FREED is First Episode Rapid Early Intervention for Eating Disorders.
FREED is designed to give young people rapid access to specialised evidence-based treatment and support tailored to their needs.
Eating disorders aren’t just about food
It is a service for 16 to 25-year-olds who have had an eating disorder for three years or less.
Young people getting help for their eating disorder through FREED are given rapid access to specialised treatment which gives special attention to challenges we know young people face during these years of their life, and in the early stages of an eating disorder.
FREED is a flexible evidence-based treatment approach focused on early intervention; making it much more effective than traditional treatments at reversing the changes to brain, body and behaviour caused by eating disorders.
The FREED service was developed and tested by the South London and Maudsley NHS Trust Foundation’s Eating Disorders Unit and King’s College London. When FREED was compared with “business as usual”, FREED reduced the amount of time an eating disorder was left untreated. FREED patients waited less time for assessment and treatment and had better treatment outcomes. Most made a full recovery from their eating disorder within one year. Using the FREED service was a positive experience for patients, carers and staff.
FREED confirmed that treating people as early as possible leads to better results for eating disorder treatment.
People sometimes ask why FREED is only for those aged 16 to 25 with an eating disorder of up to three years. If someone has only been unwell for a short time treatment seems to work better. This is most true during adolescence and young adulthood. People with eating disorders also experience changes to their brain, body and behaviour. In the first three years of illness these changes are more easily reversed.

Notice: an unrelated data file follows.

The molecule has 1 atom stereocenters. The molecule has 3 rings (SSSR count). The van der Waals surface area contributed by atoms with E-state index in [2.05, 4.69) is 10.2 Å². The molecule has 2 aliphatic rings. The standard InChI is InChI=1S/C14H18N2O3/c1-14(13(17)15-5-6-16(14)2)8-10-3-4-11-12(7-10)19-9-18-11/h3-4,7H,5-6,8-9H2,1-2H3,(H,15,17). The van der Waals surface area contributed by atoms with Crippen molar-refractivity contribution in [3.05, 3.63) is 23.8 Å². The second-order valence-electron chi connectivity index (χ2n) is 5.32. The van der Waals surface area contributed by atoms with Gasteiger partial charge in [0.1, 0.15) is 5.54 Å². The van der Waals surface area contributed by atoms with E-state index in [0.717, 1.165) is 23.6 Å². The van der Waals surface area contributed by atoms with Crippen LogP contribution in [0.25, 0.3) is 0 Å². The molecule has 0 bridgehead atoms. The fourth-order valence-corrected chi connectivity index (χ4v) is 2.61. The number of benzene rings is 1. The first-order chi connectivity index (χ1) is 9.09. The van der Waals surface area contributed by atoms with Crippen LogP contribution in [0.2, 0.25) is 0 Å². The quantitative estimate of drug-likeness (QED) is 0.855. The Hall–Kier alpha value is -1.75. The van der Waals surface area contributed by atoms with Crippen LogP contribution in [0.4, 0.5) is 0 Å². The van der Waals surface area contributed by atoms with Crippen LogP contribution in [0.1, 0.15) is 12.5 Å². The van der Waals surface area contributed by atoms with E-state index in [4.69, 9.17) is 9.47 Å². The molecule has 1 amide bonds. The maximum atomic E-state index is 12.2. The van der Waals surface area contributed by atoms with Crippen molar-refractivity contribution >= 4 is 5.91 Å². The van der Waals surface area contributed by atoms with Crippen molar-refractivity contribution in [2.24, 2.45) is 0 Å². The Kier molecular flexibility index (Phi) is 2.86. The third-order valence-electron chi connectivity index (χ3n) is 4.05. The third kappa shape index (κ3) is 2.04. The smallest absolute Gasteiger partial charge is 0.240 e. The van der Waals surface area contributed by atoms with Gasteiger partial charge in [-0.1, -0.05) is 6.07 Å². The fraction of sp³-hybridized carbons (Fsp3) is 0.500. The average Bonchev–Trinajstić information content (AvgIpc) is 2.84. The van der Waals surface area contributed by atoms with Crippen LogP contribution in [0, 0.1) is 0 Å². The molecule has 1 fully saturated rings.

Eventually, we hope that everyone with an eating disorder will be able to access tailored, specialist treatment quickly. FREED is one step towards this goal.
Research on early intervention in eating disorders
Clinical, biological and neurobiological studies have shown that the first three years of illness provide a critical window for early effective intervention in eating disorders.
There are three main reasons for this:
- For anorexia nervosa in particular, illness duration is a key predictor of treatment outcomes. Outcomes are best with duration of illness < 3 years.
- Growing evidence suggests that eating disorders are associated with significant structural and functional brain changes. Eating disorder behaviours are initially rewarding, then habitual, and then neurocognitively engrained.
- Because eating disorders typically develop in adolescence and young adulthood, when the brain is still developing, these brain changes have potential to disrupt brain maturation.
Eating disorders tend to persist over time. The longer a young person is unwell, the more likely it is that brain changes will occur and persist. In addition, they are more likely to experience disruptions to social, educational and emotional development.
Early intervention is consistent with a stage of model illness, for which there is considerable support for anorexia nervosa in particular and all eating disorders to some degree.